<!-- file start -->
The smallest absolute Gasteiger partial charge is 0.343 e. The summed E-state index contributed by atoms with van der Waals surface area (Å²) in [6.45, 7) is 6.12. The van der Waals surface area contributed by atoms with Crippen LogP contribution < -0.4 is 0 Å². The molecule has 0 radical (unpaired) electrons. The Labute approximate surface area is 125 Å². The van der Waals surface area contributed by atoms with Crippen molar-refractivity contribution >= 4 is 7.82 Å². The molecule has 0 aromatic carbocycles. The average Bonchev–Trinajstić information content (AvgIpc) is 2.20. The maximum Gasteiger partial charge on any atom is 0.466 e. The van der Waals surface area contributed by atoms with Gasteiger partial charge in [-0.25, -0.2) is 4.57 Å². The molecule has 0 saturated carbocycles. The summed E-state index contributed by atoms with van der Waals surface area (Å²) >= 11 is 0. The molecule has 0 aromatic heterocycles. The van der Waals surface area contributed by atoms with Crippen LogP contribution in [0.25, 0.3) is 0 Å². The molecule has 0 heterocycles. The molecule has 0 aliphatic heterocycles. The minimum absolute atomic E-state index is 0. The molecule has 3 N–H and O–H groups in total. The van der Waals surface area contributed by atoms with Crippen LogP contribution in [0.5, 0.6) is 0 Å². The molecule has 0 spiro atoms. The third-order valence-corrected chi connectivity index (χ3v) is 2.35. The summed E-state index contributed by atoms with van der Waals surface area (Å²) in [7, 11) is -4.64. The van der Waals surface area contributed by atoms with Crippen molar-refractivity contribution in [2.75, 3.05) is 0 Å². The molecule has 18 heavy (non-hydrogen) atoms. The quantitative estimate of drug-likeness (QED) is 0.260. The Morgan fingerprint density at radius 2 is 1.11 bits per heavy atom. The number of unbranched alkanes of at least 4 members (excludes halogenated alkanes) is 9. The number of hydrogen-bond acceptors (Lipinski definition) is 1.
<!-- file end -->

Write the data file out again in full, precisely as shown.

The smallest absolute Gasteiger partial charge is 0.343 e. The summed E-state index contributed by atoms with van der Waals surface area (Å²) in [6.45, 7) is 6.12. The van der Waals surface area contributed by atoms with Crippen LogP contribution < -0.4 is 0 Å². The molecule has 0 radical (unpaired) electrons. The Labute approximate surface area is 125 Å². The van der Waals surface area contributed by atoms with Crippen molar-refractivity contribution >= 4 is 7.82 Å². The molecule has 0 aromatic carbocycles. The average Bonchev–Trinajstić information content (AvgIpc) is 2.20. The maximum Gasteiger partial charge on any atom is 0.466 e. The van der Waals surface area contributed by atoms with Gasteiger partial charge in [-0.25, -0.2) is 4.57 Å². The molecule has 0 saturated carbocycles. The summed E-state index contributed by atoms with van der Waals surface area (Å²) >= 11 is 0. The molecule has 0 aromatic heterocycles. The van der Waals surface area contributed by atoms with Crippen LogP contribution in [0.25, 0.3) is 0 Å². The molecule has 0 heterocycles. The molecule has 0 aliphatic heterocycles. The minimum absolute atomic E-state index is 0. The molecule has 3 N–H and O–H groups in total. The van der Waals surface area contributed by atoms with Crippen LogP contribution in [0.5, 0.6) is 0 Å². The molecule has 0 spiro atoms. The third-order valence-corrected chi connectivity index (χ3v) is 2.35. The summed E-state index contributed by atoms with van der Waals surface area (Å²) in [7, 11) is -4.64. The van der Waals surface area contributed by atoms with Crippen molar-refractivity contribution in [2.75, 3.05) is 0 Å². The molecule has 18 heavy (non-hydrogen) atoms. The quantitative estimate of drug-likeness (QED) is 0.260. The Morgan fingerprint density at radius 2 is 1.11 bits per heavy atom. The number of unbranched alkanes of at least 4 members (excludes halogenated alkanes) is 9. The number of hydrogen-bond acceptors (Lipinski definition) is 1.